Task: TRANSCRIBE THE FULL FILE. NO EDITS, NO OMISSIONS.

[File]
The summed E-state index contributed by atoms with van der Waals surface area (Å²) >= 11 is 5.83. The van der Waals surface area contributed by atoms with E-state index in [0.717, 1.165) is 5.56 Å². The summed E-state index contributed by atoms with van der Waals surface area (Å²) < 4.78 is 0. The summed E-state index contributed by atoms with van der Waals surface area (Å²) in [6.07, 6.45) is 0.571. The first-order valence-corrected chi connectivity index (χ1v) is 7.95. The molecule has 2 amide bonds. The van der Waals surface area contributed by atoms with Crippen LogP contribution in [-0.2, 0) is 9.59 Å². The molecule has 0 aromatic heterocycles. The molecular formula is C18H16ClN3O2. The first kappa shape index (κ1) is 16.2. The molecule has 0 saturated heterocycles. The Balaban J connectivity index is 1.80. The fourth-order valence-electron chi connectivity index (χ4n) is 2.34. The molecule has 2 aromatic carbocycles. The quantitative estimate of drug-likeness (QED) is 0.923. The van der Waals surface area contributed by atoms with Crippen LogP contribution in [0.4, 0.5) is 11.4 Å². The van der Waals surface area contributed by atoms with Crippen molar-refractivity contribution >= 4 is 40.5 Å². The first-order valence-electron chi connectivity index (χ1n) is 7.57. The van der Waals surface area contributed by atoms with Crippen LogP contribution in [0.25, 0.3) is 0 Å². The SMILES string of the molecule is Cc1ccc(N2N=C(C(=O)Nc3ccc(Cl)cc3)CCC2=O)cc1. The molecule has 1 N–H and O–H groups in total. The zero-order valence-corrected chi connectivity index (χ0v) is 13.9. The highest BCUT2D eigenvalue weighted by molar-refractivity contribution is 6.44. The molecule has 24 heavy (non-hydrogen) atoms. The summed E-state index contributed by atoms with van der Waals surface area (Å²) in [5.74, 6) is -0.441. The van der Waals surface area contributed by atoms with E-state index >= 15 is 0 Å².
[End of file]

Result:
The summed E-state index contributed by atoms with van der Waals surface area (Å²) >= 11 is 5.83. The van der Waals surface area contributed by atoms with E-state index in [0.717, 1.165) is 5.56 Å². The summed E-state index contributed by atoms with van der Waals surface area (Å²) < 4.78 is 0. The summed E-state index contributed by atoms with van der Waals surface area (Å²) in [6.07, 6.45) is 0.571. The first-order valence-corrected chi connectivity index (χ1v) is 7.95. The molecule has 2 amide bonds. The van der Waals surface area contributed by atoms with Crippen LogP contribution in [-0.2, 0) is 9.59 Å². The molecule has 0 aromatic heterocycles. The molecular formula is C18H16ClN3O2. The first kappa shape index (κ1) is 16.2. The molecule has 0 saturated heterocycles. The Balaban J connectivity index is 1.80. The fourth-order valence-electron chi connectivity index (χ4n) is 2.34. The molecule has 2 aromatic carbocycles. The quantitative estimate of drug-likeness (QED) is 0.923. The van der Waals surface area contributed by atoms with Crippen LogP contribution in [0.4, 0.5) is 11.4 Å². The van der Waals surface area contributed by atoms with Crippen molar-refractivity contribution >= 4 is 40.5 Å². The first-order valence-electron chi connectivity index (χ1n) is 7.57. The van der Waals surface area contributed by atoms with Crippen LogP contribution in [0.25, 0.3) is 0 Å². The SMILES string of the molecule is Cc1ccc(N2N=C(C(=O)Nc3ccc(Cl)cc3)CCC2=O)cc1. The molecule has 1 N–H and O–H groups in total. The zero-order valence-corrected chi connectivity index (χ0v) is 13.9. The highest BCUT2D eigenvalue weighted by molar-refractivity contribution is 6.44. The molecule has 24 heavy (non-hydrogen) atoms. The summed E-state index contributed by atoms with van der Waals surface area (Å²) in [5.74, 6) is -0.441. The van der Waals surface area contributed by atoms with E-state index >= 15 is 0 Å².